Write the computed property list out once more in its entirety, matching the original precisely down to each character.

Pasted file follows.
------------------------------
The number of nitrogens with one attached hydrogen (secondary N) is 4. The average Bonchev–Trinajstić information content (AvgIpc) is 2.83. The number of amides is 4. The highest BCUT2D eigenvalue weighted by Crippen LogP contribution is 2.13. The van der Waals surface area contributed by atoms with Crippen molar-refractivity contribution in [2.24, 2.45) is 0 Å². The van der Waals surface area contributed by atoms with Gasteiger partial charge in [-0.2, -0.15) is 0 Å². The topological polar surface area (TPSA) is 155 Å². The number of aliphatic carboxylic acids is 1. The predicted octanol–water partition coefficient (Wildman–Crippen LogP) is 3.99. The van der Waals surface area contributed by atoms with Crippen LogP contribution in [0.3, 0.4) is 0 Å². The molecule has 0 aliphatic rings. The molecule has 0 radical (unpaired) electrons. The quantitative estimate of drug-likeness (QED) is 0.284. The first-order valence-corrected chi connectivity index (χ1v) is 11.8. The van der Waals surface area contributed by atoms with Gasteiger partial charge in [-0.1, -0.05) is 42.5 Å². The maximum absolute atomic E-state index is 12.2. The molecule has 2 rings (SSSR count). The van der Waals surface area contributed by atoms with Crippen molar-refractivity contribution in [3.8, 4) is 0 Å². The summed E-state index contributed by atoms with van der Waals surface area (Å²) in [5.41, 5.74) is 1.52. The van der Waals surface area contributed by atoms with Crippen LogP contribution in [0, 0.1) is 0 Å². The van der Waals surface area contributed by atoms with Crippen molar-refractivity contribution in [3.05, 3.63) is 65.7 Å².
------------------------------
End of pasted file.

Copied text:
The number of nitrogens with one attached hydrogen (secondary N) is 4. The average Bonchev–Trinajstić information content (AvgIpc) is 2.83. The number of amides is 4. The highest BCUT2D eigenvalue weighted by Crippen LogP contribution is 2.13. The van der Waals surface area contributed by atoms with Crippen molar-refractivity contribution in [2.24, 2.45) is 0 Å². The van der Waals surface area contributed by atoms with Gasteiger partial charge in [-0.2, -0.15) is 0 Å². The topological polar surface area (TPSA) is 155 Å². The number of aliphatic carboxylic acids is 1. The predicted octanol–water partition coefficient (Wildman–Crippen LogP) is 3.99. The van der Waals surface area contributed by atoms with Crippen LogP contribution in [0.3, 0.4) is 0 Å². The molecule has 0 aliphatic rings. The molecule has 0 radical (unpaired) electrons. The quantitative estimate of drug-likeness (QED) is 0.284. The first-order valence-corrected chi connectivity index (χ1v) is 11.8. The van der Waals surface area contributed by atoms with Gasteiger partial charge in [-0.1, -0.05) is 42.5 Å². The maximum absolute atomic E-state index is 12.2. The molecule has 2 rings (SSSR count). The van der Waals surface area contributed by atoms with Crippen molar-refractivity contribution in [3.8, 4) is 0 Å². The summed E-state index contributed by atoms with van der Waals surface area (Å²) in [5.41, 5.74) is 1.52. The van der Waals surface area contributed by atoms with Crippen LogP contribution in [0, 0.1) is 0 Å². The van der Waals surface area contributed by atoms with Crippen molar-refractivity contribution in [3.05, 3.63) is 65.7 Å².